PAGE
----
Summer is Impact Factor (IF) season. Publishers, societies, and journal editors the world over anxiously await the outcome of the latest version of the Thomson Reuters® Journal Citation Reports (JCR). Will their journal IFs have increased or decreased? How will they compare with the competition? Has a new journal made it into the JCR for the first time? Many faculty are equally interested in the JCR rankings – universities and funders use this data to help inform decision-making about tenure, promotion, and appointments, as well as research funding.” From: DORA and the Impact Factor Debate by Iain Craig (July 2013)
The Scholarly Kitchen notes that we are celebrating 50 years of Science Citation Index which lead to the all-powerful Journal Impact Factor.
Making sense of the world often involves making connections between thoughts and ideas. Sometimes those connections are obtuse. This month those connections are hitting me upside the head, let’s call it impact!
These articles had impact! Scholarship, impact measurement, and genre by Alex Reid (May 1, 2013) is thoughtful from a humanities perspective; and from the library realm Promotional Considerations by Barbara Fister (May 1, 2014).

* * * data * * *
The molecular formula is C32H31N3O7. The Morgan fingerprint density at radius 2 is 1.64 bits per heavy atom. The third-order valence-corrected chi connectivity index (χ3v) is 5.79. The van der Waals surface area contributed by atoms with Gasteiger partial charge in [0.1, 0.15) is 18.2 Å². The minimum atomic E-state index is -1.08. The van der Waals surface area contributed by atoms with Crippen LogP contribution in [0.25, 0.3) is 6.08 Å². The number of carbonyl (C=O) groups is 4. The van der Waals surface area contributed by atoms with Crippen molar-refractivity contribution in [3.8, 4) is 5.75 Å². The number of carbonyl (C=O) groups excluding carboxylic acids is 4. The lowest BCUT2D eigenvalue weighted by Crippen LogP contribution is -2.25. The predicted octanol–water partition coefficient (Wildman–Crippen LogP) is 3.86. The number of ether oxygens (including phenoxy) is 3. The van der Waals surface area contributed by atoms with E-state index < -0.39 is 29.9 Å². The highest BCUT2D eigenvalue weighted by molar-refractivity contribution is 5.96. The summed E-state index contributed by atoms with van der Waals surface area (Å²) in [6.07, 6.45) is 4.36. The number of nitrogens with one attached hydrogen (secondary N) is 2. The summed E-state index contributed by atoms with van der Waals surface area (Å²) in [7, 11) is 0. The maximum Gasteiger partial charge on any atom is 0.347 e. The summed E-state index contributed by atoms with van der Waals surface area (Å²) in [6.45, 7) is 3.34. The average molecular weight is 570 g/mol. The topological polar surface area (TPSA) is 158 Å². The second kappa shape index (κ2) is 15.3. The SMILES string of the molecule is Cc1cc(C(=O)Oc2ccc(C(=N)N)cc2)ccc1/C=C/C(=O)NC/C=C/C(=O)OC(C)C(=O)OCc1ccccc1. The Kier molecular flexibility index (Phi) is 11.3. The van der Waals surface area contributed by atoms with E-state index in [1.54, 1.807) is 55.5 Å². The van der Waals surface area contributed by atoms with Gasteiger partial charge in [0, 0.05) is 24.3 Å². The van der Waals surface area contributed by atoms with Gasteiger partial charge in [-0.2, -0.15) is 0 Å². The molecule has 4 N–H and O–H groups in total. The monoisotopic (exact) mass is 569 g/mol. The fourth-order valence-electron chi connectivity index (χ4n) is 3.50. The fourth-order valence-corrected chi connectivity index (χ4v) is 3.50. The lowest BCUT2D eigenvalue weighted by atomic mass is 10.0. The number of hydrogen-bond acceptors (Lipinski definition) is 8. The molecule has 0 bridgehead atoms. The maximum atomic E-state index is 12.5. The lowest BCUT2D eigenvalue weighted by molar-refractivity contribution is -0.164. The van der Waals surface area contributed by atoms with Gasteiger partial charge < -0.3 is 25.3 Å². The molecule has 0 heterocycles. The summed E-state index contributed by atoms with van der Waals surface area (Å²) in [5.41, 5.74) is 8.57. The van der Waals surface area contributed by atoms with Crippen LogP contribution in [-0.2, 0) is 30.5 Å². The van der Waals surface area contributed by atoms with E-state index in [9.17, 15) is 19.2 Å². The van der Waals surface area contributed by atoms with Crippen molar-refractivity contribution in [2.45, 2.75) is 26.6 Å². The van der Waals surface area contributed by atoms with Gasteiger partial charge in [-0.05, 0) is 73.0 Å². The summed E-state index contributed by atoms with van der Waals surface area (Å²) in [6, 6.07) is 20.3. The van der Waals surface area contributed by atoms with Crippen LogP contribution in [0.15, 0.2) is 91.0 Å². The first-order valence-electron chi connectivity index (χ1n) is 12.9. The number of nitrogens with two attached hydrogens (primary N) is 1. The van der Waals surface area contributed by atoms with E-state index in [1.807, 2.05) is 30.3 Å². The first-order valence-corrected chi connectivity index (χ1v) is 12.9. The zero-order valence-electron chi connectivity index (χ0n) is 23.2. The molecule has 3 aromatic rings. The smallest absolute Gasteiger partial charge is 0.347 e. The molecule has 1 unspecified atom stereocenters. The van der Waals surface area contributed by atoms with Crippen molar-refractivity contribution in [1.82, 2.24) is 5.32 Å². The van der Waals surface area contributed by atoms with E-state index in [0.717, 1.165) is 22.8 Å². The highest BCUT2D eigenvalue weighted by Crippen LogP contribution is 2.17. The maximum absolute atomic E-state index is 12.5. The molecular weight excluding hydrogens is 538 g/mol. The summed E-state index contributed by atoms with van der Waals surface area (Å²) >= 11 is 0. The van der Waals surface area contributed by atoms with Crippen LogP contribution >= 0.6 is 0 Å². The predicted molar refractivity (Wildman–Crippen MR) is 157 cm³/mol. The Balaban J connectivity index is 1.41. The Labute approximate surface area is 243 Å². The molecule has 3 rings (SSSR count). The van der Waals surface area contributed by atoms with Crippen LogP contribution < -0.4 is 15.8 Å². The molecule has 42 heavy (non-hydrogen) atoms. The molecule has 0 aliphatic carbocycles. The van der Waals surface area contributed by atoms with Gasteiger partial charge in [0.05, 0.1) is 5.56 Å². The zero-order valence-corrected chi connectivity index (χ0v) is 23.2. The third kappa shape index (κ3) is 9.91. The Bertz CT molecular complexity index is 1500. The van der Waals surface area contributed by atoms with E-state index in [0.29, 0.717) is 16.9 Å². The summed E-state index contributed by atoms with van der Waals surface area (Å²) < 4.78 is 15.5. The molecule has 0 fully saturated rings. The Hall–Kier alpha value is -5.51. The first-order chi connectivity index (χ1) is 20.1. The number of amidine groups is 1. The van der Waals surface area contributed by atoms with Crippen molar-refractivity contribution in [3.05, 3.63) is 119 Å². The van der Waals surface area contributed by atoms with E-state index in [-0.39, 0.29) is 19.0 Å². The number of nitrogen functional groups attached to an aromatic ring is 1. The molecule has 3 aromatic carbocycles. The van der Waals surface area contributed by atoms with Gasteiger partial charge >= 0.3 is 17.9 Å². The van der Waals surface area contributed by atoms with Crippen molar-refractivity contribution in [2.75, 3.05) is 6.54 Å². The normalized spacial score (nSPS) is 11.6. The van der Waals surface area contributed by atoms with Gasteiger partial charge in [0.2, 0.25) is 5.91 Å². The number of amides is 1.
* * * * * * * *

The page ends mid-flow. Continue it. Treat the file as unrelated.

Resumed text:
“Attention is not the same thing as impact, and impact is not the same thing as insight.” B. Fister
“Nor is knowledge a commodity to be sold or to be used for personal gain. That’s not just a moral harrumph, there are practical reasons to resist the commodification of knowledge. When we insist that it have measurable impact, we tend to work with too short a timeline. Some ideas are depth charges that don’t go off for decades.” B. Fister
While Librarians are good at promoting reading, knowledge and public good – we are not not good at promotion. Librarians are also having some fun (NOT!) trying to measure ROI.
Librarians are happy when they can provide the right resource at the right time and now in multiple formats. My collection development librarian is so very happy that we provide the right title at the right time: case-in-point Capital in the Twenty-First Century.
How very serendipitous – reputation, promotion, and impact reflected as academics Benjamin Page and co-author Martin Gilens sent a press release about their new academic paper that got them a gig on The Daily Show. They went on to promote an academic journal article about wealth and political influence—not exactly your typical Comedy Central fare. Read about their appearances here: A Northwestern Political Scientist Does a Star Turn on The Daily Show by Whet Moser (May 1, 2014); Frightening Policy Research Suggests that America Might Not Be a Democratic Society by: Sarah Jones (April, 16th, 2014.)
What would a librarian press release look like?